Blacktag Knives and Rags: Reviewing a custom skinning/ caper

by, Jesse Mathewson

survival knifeSometimes you can find a knife at a good price, with the beauty and superb construction that makes it worth buying custom. I am someone who enjoys blades, and own several thousand; ranging from Opinels, Moraknivs through CRKTS, Kershaws, Ganzo, Blue and Gold Benchmades as well as high-end custom jobs. If I were to list every manufacturer I own one by one it would fill several pages, then adding the knives from each into that equation and you would have a book larger than the current Lyman Loading manual.

As a father-son bonding experience, my dad and I started building blades years ago, while I would love to get back into the industry, it is unfortunately not something I am capable of doing at this time due to physical constraints.

Every other day someone is handing me a blade and asking for me to put a razor edge on it, or touch up some nicks or buff out scratches. Being raised in the Midwest on a farm and then moving to Arizona and living in the wilderness several months a year, I don’t have power tools for these jobs; I use whetstones, diamond hones, strops, and files. Every blade I own can shave, including my hand axes, tomahawks, fighting hawks, khukris, machetes, bowies, fighters, etc. This is an essential part of owning a knife, after all what good is a dull blade? You are virtually guaranteed to cut yourself faster with a dull blade due to lack of purchase on surface you are attempting to cut.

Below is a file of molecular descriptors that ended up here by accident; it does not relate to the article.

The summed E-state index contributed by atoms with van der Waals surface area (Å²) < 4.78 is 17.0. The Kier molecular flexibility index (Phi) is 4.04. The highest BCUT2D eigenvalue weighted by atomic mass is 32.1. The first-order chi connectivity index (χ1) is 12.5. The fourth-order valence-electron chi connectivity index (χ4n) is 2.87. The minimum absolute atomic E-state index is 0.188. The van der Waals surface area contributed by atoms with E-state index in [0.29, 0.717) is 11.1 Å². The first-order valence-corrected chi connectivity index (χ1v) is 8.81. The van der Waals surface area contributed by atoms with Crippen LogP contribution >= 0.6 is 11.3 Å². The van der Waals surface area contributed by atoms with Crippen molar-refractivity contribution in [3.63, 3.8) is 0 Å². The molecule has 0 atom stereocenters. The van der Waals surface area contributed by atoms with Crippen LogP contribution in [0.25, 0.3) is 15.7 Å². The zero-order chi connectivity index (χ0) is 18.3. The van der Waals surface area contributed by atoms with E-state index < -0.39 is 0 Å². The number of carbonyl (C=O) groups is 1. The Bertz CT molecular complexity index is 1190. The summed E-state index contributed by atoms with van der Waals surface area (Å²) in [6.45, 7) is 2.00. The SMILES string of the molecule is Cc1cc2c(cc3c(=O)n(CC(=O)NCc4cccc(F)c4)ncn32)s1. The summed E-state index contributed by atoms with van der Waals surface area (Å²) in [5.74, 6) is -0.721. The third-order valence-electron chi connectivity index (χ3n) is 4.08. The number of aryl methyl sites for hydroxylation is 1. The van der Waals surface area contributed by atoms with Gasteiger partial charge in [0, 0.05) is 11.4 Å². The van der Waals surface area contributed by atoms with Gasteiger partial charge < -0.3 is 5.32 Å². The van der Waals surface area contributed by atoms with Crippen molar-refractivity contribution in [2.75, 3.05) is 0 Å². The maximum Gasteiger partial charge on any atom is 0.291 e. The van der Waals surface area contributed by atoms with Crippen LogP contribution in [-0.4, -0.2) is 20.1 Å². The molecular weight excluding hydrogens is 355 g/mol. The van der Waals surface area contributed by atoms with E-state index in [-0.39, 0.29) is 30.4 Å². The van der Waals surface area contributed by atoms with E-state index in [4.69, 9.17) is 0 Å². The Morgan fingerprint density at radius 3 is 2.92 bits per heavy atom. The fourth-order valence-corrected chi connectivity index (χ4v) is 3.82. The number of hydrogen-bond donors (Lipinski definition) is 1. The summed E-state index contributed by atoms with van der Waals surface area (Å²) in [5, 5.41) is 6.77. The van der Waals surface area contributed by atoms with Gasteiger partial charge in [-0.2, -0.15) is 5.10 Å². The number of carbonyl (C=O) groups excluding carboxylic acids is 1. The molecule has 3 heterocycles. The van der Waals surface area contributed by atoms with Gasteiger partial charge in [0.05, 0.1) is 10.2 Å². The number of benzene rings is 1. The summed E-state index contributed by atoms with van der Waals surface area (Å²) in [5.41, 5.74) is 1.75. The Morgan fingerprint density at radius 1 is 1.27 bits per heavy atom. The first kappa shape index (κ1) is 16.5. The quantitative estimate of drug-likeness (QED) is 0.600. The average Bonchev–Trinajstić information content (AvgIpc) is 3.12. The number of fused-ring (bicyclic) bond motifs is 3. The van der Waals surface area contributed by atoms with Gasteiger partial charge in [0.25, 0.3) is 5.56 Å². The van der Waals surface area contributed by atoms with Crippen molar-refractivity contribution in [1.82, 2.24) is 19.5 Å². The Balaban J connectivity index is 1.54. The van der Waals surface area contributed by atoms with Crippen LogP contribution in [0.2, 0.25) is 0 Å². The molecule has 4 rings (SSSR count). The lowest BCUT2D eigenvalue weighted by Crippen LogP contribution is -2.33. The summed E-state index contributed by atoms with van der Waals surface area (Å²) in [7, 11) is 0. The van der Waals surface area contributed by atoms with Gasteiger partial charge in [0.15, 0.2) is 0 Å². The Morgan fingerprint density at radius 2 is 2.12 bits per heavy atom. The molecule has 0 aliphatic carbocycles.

survival knifeHowever, this isn’t an article about sharpening, which can come at a later date if you want. This is an article about one specific knife from a relatively new blade crafter. Blacktag Knives and Rags; made by Rachel Oliver of Michigan. She creates camping, skinning, and working blades. Her prices range from $50 through $150 and without a doubt the money spent is worth it. The holster is just a cover for the blade, nothing special, you need to add the belt loop or purchase a specially made holster for the blade. However, the blade itself is where everything comes together.

survival knife

Blade specifications of the one I purchased are as follows –